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Rail passengers to face 3.6% increase in ticket prices from January 2018

The increase is the biggest leap in rail fares in five years

Rail passengers will have to dig deeper into their pockets come January after it was revealed fares will increase in the new year.

Fares are to rise by up to 3.6% in 2018, the biggest leap in five years.

As the Daily Mirror reports , commuters and passengers will feel the pain even as nurses and teachers have their wage rises frozen at 1% for yet another year.

The government links the annual January rise in Britain's regulated fares with the previous July's Retail Price Index (RPI) measure of inflation.

That rate, revealed this morning, was 3.6%.

Regulated fares make up almost half of all tickets and include season tickets and standard returns.

It will add up to £150 to the cost of a yearly Brighton to London season ticket, which already costs £4,184.

The trip to Liverpool to Manchester costs £3,044 for a year, so could rise by £109.

Worcester to Birmingham, currently priced at £1,348, would rise by £48.

Labour called for the rise to be linked to the lower rate of CPI inflation, which stayed unchanged at 2.6%, and for the railways to be nationalised.

Transport Salaried Staffs Association leader Manuel Cortes said: "Dick Turpin had the decency to wear a mask when he robbed his passengers.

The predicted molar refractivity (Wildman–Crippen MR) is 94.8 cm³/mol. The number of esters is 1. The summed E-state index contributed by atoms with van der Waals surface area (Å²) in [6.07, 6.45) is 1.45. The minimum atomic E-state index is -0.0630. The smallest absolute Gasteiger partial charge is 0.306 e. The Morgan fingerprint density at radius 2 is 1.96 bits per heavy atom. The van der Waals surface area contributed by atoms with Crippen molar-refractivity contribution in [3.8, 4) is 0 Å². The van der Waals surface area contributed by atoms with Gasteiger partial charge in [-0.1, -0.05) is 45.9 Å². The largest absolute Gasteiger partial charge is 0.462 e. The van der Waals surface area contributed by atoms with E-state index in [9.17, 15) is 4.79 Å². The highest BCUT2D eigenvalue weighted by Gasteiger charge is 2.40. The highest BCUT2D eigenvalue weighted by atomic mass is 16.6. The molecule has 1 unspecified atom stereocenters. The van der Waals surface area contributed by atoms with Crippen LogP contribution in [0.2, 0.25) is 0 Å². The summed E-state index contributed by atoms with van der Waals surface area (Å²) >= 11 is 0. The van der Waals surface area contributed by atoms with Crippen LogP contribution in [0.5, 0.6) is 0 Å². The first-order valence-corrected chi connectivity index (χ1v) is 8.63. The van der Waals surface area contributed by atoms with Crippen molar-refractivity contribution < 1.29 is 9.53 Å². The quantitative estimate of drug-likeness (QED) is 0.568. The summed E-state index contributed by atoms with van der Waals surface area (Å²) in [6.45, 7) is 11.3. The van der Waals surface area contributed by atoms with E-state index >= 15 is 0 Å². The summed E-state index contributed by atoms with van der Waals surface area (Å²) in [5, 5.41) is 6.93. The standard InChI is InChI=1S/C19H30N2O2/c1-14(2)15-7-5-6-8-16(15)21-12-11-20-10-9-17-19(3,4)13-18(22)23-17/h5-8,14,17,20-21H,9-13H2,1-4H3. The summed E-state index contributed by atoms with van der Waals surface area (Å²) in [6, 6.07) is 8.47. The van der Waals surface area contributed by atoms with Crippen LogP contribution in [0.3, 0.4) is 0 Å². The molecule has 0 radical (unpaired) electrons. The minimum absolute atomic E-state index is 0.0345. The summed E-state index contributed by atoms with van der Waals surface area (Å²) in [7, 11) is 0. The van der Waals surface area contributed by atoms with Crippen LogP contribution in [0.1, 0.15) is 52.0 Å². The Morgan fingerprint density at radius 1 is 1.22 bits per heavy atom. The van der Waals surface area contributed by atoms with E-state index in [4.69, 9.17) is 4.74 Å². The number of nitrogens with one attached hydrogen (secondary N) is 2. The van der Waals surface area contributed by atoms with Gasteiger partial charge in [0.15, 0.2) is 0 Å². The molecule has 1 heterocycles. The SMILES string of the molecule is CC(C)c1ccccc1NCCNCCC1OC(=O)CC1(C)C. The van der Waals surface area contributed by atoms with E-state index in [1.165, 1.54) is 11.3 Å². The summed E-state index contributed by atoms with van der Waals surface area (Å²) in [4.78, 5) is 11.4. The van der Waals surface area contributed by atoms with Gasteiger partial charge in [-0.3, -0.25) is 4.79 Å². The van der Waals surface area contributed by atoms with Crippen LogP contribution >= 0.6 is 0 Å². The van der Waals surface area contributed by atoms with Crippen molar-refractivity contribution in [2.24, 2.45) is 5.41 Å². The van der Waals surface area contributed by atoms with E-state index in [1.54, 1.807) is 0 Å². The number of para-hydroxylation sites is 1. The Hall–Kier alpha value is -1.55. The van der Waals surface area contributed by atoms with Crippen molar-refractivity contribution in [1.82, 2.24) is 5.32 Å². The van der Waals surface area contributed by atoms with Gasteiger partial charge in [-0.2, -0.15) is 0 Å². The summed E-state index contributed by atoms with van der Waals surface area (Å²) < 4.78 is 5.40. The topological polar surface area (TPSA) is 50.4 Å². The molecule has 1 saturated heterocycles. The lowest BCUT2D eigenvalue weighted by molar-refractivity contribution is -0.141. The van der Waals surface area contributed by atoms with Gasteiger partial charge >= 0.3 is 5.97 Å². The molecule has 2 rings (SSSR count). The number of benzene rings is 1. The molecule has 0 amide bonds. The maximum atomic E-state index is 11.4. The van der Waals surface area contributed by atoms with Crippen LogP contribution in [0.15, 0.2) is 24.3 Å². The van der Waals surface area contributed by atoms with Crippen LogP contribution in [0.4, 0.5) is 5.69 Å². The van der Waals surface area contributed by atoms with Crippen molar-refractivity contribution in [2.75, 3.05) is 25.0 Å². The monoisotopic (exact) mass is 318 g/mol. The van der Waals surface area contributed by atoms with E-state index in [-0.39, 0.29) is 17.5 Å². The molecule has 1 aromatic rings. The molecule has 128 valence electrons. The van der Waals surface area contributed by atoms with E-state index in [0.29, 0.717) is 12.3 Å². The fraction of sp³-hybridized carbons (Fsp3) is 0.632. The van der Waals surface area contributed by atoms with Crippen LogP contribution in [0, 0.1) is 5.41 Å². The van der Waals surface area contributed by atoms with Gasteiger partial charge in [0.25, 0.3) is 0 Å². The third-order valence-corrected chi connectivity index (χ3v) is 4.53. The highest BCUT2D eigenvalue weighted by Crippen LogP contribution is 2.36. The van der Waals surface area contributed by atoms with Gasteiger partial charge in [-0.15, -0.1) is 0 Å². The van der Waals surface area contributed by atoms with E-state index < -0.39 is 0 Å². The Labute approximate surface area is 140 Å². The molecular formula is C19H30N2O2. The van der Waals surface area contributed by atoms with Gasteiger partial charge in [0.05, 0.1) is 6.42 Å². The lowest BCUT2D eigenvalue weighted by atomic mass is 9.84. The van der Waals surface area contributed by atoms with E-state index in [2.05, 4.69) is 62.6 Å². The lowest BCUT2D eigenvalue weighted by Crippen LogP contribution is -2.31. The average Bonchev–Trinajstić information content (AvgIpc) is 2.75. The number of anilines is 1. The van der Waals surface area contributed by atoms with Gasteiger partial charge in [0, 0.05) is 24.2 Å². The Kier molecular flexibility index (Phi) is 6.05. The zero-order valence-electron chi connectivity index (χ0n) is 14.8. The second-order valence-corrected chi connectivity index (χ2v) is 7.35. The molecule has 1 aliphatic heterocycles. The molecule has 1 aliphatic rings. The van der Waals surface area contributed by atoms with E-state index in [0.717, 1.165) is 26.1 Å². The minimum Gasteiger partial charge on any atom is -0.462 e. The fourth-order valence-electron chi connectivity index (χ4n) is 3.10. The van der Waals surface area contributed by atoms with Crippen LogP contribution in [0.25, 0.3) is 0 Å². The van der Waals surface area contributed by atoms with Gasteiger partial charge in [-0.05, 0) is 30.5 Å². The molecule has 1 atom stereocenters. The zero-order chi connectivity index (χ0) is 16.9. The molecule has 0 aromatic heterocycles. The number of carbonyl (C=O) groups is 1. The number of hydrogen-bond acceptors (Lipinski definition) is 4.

"Today train companies, with the government's blessing, hide behind the Retail Price Index as a method of legitimately fleecing more money from hard-pressed passengers at the start of each new year."

West Londoners travelling outside the capital by train will have to dig deeper into their pockets come January 2018(Image: Handout)

Mick Whelan, general secretary of train drivers' union Aslef, added: "After years of austerity, when workers have not achieved pay increases for years at or around inflation, it is unfair that the industry they subsidise creates transport poverty and hurts the communities and industries that they should be supporting."

How rail fares have soared over 10 years

Here is a list of the average change in regulated rail fares in Britain for each of the past 10 years.

The figures are based on data from the Office of Rail and Road.

In each case the change took effect in January.

2008: up 5.1%

2009: up 6%

2010: down 0.4%

2011: up 6.4%

2012: up 6.2%

2013: up 4.2%

2014: up 3%

2015: up 2.4%

2016: up 0.8%

2017: up 1.9%

2018: up 3.6%

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